Open

Hello to all!

My name is Leah, and I have worked in ministry as a Catholic Worker and as a teacher. I have enjoyed my journey as an adult, but for me, the touchstone for my life is my childhood experience of existing in an imaginative reality. Growing up with my dad addicted to alcohol—covering the pain of his childhood and 8 years in the Marines—really impacted my way of relating to other people and caused me to withdraw into myself. My dad struggled with rage and his anger (over broken objects, mistakes, messes, disrespect) was difficult for me as a sensitive kid. My response to Dad’s unpredictability and the negative atmosphere that surrounded him was to experience community through books. The love and companionship that I found in imaginative worlds was truly the way that Jesus accompanied me as a kid. At this moment in my life I experience an invitation to reconnect with this vivid imagination and the experiences I described by writing a novel.

It took me a long time to heal from the casts of mind and ways of relating to others that formed in my childhood. I would say that God has done incredible healing in me and sort of a “180”. Where I started, the presence of an unknown human being set off the reptilian part of my brain into fear-mode, conditioned by years of not relating well to my peers at large. (Teaching 5th-8th graders was fascinating because I was able to see my experience from the outside, which helped me heal.) But through my time in a Catholic Worker community, years of conversations at the common table and our Laundromat-café, years of “doing hospitality” and welcoming new people into a place where I was comfortable, years of asking God how I could hold hundreds of people (guests, volunteers) in my heart, I moved from fear into the recognition of Christ in another person. I would say that I still have blocks and barriers in my heart, but my role models are the people in my life who are open and generous and free and I hope to grow to be more like them.

I have had privilege through my education, through not being the target of racism, through having a financial safety net, through having access to institutional Catholicism. I detect that in my years in homeless ministry and as a schoolteacher I was trying to shed some elements of this privilege, but the result was just to hide it (or hide from it).

In Genesis, Leah was not preferred by her husband and this was a source of suffering for her. God came alongside her and Scripture says that “God made her fruitful.” I am a writer; have been since I was seven and experienced God’s presence in Little Women and Watership Down. My observations and experiences have been gestating for a semiarid decade. Now I’m ready to speak.

 

Intention:

I hope to start to publicly express the core of my relationship with God, which is a recognition of my woman’s body as Christ’s body. In this workshop I know I will soak up courage to speak, even if my friends and mentors become angry with me for what I express.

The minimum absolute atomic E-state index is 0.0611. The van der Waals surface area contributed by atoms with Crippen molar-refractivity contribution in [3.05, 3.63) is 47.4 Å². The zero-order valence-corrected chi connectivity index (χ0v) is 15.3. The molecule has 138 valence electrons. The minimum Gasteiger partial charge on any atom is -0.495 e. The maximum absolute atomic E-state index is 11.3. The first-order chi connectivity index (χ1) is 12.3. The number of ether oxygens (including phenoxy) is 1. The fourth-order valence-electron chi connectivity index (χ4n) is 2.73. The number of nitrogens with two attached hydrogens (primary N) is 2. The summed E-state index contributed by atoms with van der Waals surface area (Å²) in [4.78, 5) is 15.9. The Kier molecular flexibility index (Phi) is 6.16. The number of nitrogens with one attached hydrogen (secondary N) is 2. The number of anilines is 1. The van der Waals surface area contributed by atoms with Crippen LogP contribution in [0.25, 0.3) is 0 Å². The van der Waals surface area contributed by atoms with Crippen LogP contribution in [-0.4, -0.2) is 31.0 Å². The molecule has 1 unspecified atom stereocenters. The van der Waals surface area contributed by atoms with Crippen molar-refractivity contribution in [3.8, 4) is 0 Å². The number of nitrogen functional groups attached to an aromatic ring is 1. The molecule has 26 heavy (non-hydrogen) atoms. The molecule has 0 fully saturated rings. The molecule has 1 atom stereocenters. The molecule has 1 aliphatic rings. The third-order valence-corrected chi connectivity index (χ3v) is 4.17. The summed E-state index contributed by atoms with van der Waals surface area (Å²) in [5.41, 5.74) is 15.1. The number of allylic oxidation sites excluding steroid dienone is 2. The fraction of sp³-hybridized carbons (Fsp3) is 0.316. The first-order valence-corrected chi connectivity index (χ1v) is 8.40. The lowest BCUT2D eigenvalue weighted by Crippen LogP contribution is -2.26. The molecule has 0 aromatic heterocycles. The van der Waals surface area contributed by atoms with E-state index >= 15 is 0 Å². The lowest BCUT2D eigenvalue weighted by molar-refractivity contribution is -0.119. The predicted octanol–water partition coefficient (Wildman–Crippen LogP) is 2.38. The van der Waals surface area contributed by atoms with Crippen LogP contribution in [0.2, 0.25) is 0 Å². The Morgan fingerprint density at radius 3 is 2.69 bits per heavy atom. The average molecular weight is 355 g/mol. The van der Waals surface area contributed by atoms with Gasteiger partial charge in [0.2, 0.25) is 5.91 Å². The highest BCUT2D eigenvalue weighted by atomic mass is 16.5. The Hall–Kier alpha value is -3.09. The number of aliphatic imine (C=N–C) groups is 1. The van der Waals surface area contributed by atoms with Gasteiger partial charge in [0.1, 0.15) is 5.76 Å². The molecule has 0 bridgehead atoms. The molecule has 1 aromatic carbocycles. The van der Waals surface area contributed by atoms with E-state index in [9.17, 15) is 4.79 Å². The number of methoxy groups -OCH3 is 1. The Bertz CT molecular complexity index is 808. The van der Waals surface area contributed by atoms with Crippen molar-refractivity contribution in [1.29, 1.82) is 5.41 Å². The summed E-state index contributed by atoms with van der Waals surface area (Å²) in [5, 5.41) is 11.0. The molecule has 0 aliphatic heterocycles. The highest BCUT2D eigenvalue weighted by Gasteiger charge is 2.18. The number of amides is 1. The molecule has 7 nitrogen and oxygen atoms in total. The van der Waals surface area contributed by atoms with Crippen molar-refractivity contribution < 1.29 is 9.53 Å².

Practically, I am in the beginning stages of writing two books. The first is a theological work looking at Scriptural women who live priesthood, claim authority, and express the Creator’s passion. The second is a novel set in the future, the story of a woman coming to know God, which also looks closely at the United States’ perpetual warmaking. I am gathering courage and leads on research.

 

I am asking Saint Hildegard to pray with me and with this workshop. Hildegard, you were a leader, preacher, visual artist, healer, composer, mystic, and writer. Please ask Jesus to bless this community with viriditas, greening power and vitality.

11 thoughts on “Open

  1. I’m inspired by your courage, Leah, your vulnerability and your tenacious voice. I’m eager to read more from you. Clearly God walks closely with you.

  2. All the world (and especially our church) needs more writers. Keep your imagination flowing. I suspect this project will be a great way for the spirit to move within you and all of us.

  3. Thank you, Leah. Glad to have you here and I am thankful for your honesty. I resonate in that teaching middle school students led me to look at my own childhood experiences in a challenging family system with new eyes. Blessings and I am grateful we share this road together.

  4. Thank you, Leah, for your sharing. Your pain while growing up is something I can relate to as my father was also an alcoholic and angry. I feared him and, sadly, believed his comments about me. It’s something I’m still working on healing from. I look forward to journeying with you. Blessings.

  5. Hi Leah – I am so touched that you are finding a way beyond healing by writing. Your choice of looking at scriptural woman who live priesthood (our foundation and legacy) and a futuristic novel is exciting to me. I look forward to learning more from you as our time together unfolds. Diane

  6. Those books sound amazing. Sign me up for an advanced copy! Thank you for your beautiful sharing about your journey.

  7. Leah, what a beautiful articulation of your experience of God and a a great sense of clarity about your gifts. I am eager to know you more and learn more from you – there are parts of your story here that resonate with mine. Thank you for your presence

  8. Leah, I am in admiration of your ability to work through your negative experiences in your writing. What a wonderful gift. Thank you for sharing it with us.

  9. Leah, I love how you are claiming your body as God’s body. The poise, grace, and confidence you wield conveys this reclamation and declaration.

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